Inspectors General do not derive their authority to conduct audits and investigate agency affairs from agency management. They are authorized to do so directly under the Inspector General Act. 5 U.S.C. App. 2(1). Neither NASA’s Administrator, nor any other agency official, may “prevent or prohibit the Inspector General from initiating, carrying out, or completing any audit or investigation, or from issuing any subpoena during the course of any audit or investigation.” 3(a). The Administrator also may not direct the Inspector General to undertake a particular investigation; the Inspector General Act commits to the IG’s discretion the decision whether to investigate or report upon the agency’s programs and operations. 6(a)(2). The Authority’s counsel argued to the contrary, but could not provide a single example of an instance where an agency head has directed an Inspector General to conduct an investigation in a particular manner. Tr. of Oral Arg. 40, see also id., at 46—48 (counsel for respondent American Federation of Government Employees (AFGE) also unable to provide an example of agency head direction of OIG investigation). The Authority’s counsel also could not support his assertion that agency heads have the power to direct the Inspector General to comply with laws such as the FSLMRS. Id., at 41—43.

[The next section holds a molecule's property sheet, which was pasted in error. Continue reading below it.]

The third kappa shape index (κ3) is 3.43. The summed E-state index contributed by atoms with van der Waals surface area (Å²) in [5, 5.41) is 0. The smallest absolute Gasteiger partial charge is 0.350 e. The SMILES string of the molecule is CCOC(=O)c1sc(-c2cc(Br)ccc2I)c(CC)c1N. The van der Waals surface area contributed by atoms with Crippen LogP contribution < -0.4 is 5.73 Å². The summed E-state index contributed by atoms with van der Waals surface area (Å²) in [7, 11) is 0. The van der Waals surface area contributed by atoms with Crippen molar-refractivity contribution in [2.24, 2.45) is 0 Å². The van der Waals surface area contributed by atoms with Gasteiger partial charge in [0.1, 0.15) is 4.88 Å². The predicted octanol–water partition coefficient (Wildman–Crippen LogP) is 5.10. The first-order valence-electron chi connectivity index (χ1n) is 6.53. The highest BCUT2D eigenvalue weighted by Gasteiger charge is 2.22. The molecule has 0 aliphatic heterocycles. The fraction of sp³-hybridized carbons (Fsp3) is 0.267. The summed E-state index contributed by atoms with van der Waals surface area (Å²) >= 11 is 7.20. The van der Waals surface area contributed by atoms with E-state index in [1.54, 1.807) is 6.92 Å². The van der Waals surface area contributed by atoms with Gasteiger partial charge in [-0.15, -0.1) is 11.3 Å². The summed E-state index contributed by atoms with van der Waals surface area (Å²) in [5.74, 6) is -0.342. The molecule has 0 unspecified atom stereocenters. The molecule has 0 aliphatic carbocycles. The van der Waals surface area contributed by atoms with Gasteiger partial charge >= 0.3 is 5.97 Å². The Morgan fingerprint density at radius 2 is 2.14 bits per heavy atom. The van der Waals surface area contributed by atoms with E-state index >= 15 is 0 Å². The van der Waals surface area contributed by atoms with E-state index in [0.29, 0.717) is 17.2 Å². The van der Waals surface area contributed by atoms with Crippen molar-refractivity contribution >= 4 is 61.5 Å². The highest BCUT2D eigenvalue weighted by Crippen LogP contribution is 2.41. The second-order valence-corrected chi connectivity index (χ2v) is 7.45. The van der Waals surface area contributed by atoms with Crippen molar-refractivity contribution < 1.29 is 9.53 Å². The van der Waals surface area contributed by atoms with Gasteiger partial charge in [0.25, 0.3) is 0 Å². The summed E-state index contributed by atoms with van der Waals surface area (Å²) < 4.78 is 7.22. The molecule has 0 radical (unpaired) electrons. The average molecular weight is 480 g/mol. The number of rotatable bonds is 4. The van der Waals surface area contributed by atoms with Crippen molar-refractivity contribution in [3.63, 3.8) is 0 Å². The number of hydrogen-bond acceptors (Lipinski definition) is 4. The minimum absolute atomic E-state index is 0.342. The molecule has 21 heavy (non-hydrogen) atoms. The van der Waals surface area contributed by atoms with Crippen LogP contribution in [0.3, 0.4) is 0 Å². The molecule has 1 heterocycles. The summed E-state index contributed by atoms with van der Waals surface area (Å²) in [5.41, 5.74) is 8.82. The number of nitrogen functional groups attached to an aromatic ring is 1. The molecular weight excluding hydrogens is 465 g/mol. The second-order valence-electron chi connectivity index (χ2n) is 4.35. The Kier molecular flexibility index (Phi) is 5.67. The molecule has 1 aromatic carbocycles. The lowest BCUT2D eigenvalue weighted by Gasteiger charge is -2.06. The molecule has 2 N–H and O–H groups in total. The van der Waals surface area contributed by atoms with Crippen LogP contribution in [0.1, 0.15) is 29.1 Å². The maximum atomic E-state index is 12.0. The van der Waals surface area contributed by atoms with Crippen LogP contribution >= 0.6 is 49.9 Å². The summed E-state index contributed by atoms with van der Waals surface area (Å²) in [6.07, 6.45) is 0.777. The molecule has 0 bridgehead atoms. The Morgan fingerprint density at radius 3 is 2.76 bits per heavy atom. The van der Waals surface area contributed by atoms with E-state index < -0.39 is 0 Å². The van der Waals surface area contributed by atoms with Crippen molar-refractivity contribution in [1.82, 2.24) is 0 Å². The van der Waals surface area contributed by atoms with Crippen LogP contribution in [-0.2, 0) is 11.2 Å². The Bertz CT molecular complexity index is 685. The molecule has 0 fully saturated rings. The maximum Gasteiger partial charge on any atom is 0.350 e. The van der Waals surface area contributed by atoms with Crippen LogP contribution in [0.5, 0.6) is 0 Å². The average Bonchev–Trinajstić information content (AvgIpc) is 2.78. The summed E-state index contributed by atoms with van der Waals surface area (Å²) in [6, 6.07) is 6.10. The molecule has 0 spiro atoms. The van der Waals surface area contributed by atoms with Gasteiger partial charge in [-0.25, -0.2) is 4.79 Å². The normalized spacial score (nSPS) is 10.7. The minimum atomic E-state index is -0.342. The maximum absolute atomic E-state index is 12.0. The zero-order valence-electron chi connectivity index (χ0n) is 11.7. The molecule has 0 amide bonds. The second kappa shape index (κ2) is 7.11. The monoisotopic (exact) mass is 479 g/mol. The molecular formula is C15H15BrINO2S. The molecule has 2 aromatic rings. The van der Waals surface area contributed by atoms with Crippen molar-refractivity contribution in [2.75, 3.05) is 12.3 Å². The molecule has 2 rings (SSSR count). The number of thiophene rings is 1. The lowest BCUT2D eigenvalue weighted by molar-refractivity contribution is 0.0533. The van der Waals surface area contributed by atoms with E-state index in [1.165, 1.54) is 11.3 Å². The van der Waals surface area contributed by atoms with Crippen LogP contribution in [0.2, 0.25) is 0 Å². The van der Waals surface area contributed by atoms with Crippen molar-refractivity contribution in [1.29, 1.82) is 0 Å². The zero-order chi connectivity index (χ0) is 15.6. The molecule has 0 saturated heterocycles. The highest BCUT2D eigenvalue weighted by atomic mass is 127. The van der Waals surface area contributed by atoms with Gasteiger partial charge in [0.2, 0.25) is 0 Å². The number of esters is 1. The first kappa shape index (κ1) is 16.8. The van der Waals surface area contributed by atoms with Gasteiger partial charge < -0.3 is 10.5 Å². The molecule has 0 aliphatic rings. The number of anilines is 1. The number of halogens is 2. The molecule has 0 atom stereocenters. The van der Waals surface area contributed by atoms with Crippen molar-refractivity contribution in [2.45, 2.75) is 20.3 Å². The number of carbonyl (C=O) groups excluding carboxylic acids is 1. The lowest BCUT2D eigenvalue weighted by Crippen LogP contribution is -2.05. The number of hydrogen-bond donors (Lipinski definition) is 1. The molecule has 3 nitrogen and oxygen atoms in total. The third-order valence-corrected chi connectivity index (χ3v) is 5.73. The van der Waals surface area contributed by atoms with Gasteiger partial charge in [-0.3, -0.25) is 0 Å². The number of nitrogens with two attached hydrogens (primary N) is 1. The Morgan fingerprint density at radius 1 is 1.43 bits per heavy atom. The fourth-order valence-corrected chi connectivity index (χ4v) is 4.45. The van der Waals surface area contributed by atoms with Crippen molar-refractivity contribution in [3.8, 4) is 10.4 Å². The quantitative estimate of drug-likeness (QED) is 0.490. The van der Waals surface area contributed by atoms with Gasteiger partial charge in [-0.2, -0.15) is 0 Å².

Inspectors General, furthermore, are provided a broad range of investigatory powers under the Act. They are given access to “all records, reports, audits, reviews, documents, papers, recommendations, or other material” of the agency. 5 U.S.C. App. 6(a)(1). They may issue subpoenas to obtain such information if necessary, and any such subpoena is enforceable by an appropriate United States district court. 6(a)(4).8 The Inspector General also may “administer to or take from any person an oath, affirmation, or affidavit, whenever necessary.” 6(a)(5). Inspectors General do not have the statutory authority to compel an employee’s attendance at an interview. But if an employee refuses to attend an interview voluntarily, the Inspector General may request assistance, 6(a)(3), and the agency head “shall … furnish … information or assistance,” to OIG, 6(b)(1).

    NASA’s Inspector General does, as the Authority claimed, provide information developed in the course of her audits and investigations to the Administrator. 2(3), 4(a)(5). But she has outside reporting obligations as well. Inspectors General must prepare semiannual reports to Congress “summarizing the activities of the Office.” 5. Those reports first are delivered to the agency head, 5(b), and the Administrator may add comments to the report, 5(b)(1), but the Administrator may not prevent the report from going to Congress and may not change or order the Inspector General to change his report. Moreover, the Inspector General must notify the Attorney General directly, without notice to other agency officials, upon discovery of “reasonable grounds to believe there has been a violation of Federal criminal law.” 4(d).